Manufacturing an Electronic Component

From Start to Finish

Indie Hackers - October 13, 2020

Michael Lynch (@deliberatecoder)

https://decks.mtlynch.io/indie-hackers-2020-10/

Background

  • Raspberry Pi's annoying power design.
Photo of USB-C port on Raspberry Pi 4B
  • The Pi accepts power on the USB-C port
    • This is the device's only USB-OTG port.

Background

  • TinyPilot needs the USB OTG port to connect to a computer's USB port.
    • Computer USB ports output too little power for the Pi.

Background: Y-cables?

  • A Y-cable seemed like the answer!
Photo of Y-Cable

Background: Y not?

Screenshot of Pi Forums post: I notice you're providing a USB 'Y' cable in your kits, how are you dealing with PSU conflicts and backpowering the host PC?

Goal

  • Split access to the Raspberry Pi's USB-C port
    • Should accept 3 Amps of power.
    • Should also function as a USB port.
    • Prevent incorrect flows of power.
  • Need it fast.

Day 1

The engineering firm begins work on the circuit board for the power connector.

It's a simple enough board that they're able to design it and order 100 printed circuit boards from China the same day.

Day 2

  • I ask 3D printing lab to design a case for the power board.
  • Within hours, they send me a work-in-progress image of the case design.
CAD image of a partially completed case design

Day 5

The 3D printing lab completes their design and gets ready to begin printing a few prototype cases.

3D rendering of case, bottom view, open 3D rendering of case, top view, open
3D rendering of case, bottom view 3D rendering of case, top view

Day 8

The engineering firm receives the bare PCBs from their overseas manufacturer.

Photo of a panel of uncut, unassembled PCBs
  • Still need to solder on the components.
  • 3D printing lab produces first two case prototypes.
    • I ship them to the electrical engineers.

Day 9

  • Cases fit the boards

Photo of a panel of uncut, unassembled PCBs Photo of a panel of uncut, unassembled PCBs
  • Large gaps around the port because 3D printing lab erred on the side of caution.

Day 10

  • I receive the first two board prototypes.
    • They're soldered by hand as the engineers build automation
  • They work!

Day 13

  • 3D printing shop prints their first batch of 30 cases.
  • Still a small gap around the microUSB ports, but not a showstopper.
Photo of 24 completed boards

Day 19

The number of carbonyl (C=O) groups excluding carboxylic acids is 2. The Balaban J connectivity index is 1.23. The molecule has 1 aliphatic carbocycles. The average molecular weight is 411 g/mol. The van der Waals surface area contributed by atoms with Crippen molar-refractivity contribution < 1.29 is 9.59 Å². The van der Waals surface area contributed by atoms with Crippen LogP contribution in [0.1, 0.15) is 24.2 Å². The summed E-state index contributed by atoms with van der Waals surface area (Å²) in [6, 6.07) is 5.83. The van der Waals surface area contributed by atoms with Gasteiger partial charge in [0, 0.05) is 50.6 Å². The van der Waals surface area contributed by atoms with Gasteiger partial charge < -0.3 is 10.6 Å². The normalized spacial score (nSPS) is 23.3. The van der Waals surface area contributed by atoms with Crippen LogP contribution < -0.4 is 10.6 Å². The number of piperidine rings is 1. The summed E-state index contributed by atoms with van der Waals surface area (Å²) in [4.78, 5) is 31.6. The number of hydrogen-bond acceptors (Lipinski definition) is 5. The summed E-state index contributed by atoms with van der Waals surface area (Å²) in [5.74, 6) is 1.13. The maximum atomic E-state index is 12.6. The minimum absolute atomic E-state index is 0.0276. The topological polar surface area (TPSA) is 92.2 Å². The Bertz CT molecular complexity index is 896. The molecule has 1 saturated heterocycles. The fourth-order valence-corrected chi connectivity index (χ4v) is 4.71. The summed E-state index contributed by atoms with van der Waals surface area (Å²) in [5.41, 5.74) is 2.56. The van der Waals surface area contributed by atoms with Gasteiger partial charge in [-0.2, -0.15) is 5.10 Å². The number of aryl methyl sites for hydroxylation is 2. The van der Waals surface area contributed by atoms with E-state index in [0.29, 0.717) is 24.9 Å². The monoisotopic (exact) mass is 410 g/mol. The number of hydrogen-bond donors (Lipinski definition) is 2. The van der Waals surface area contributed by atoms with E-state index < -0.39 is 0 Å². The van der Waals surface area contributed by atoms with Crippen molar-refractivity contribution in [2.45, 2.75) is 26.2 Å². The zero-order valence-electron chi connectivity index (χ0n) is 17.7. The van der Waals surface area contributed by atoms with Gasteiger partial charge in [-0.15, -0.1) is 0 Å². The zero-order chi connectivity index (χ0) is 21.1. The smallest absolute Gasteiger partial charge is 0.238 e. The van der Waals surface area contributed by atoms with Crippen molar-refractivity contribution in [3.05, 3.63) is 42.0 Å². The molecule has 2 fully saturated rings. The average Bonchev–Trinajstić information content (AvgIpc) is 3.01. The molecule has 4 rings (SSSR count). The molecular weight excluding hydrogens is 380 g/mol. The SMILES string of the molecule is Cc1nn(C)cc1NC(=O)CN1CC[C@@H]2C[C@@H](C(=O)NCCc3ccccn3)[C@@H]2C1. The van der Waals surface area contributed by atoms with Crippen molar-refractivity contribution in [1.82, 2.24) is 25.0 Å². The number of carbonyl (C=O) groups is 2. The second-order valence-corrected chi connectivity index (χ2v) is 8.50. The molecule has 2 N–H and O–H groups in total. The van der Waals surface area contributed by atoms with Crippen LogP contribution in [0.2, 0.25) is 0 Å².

I receive the first completed panel of 24 PCBs from the engineering firm.

Photo of 24 completed boards
  • Manufacturing process was automation + manual fixes.

Day 20

  • The 3D printer finishes the remaining 70 cases.
  • They include 10 experimental cases.
Photo of black case for power connector

I like this new design so much that I switch all future production to black cases.

Day 21

I begin sending out the first completed power connectors as replacements to legacy customers.

Screenshot of replacement orders in Shopify

Day 26

  • I receive the remaining 74 completed boards
  • With 100 cases and boards ready, the first run of production is complete.

Costs

  • Boards: $2,897.70
    • Design: $241.72
    • Materials: $422.16
    • Assembly, testing, packaging: $2,579.04
    • Postage: $76.95
  • Cases: $500.00
  • Total: $3,297.64
Per-unit cost: $32.97

Case costs are after 75% subsidy from MA Innovation Voucher.

What went well

  • Luck
    • Almost everything worked well.
  • Limited the number of vendors involved
    • Prevented miscommunications, friction.
  • Added padding to the time estimates I received

What went well

  • Communicated to everyone that I was optimizing for turnaround time
    • I estimated that I lost $50-100 for each day of delay, so I was willing to pay ~$50/day for options to expedite.
  • Working in parallel with the 3D printer and electrical engineers

What could have been improved

  • Underestimated total number needed
    • After sending out free replacements to ~60 legacy customers, I had only 40 left to sell to new customers.
  • PCB assembly time
    • Biggest bottleneck, most costly part.
    • Possible resolution: after prototyping, outsource assembly to two redundant PCB manufacturing firms.

What could have been improved

  • Functional testing
    • Some units were defective when they arrived to customers.
  • Deadline slippage
    • Three week delays happen one day at a time.

Questions?

Bonus: How'd I find vendors?

  • Luck
    • For both vendors, I was already in contact with them to discuss other physical improvements to TinyPilot.
  • Electrical engineering firm
    • Asked PCB manufacturers for recommendations.
    • FORGE Mass: Nonprfit that connects MA startups to manufacturers.
    • Asked friends for recommendations.
  • 3D Printer
    • Recommendation from a friend.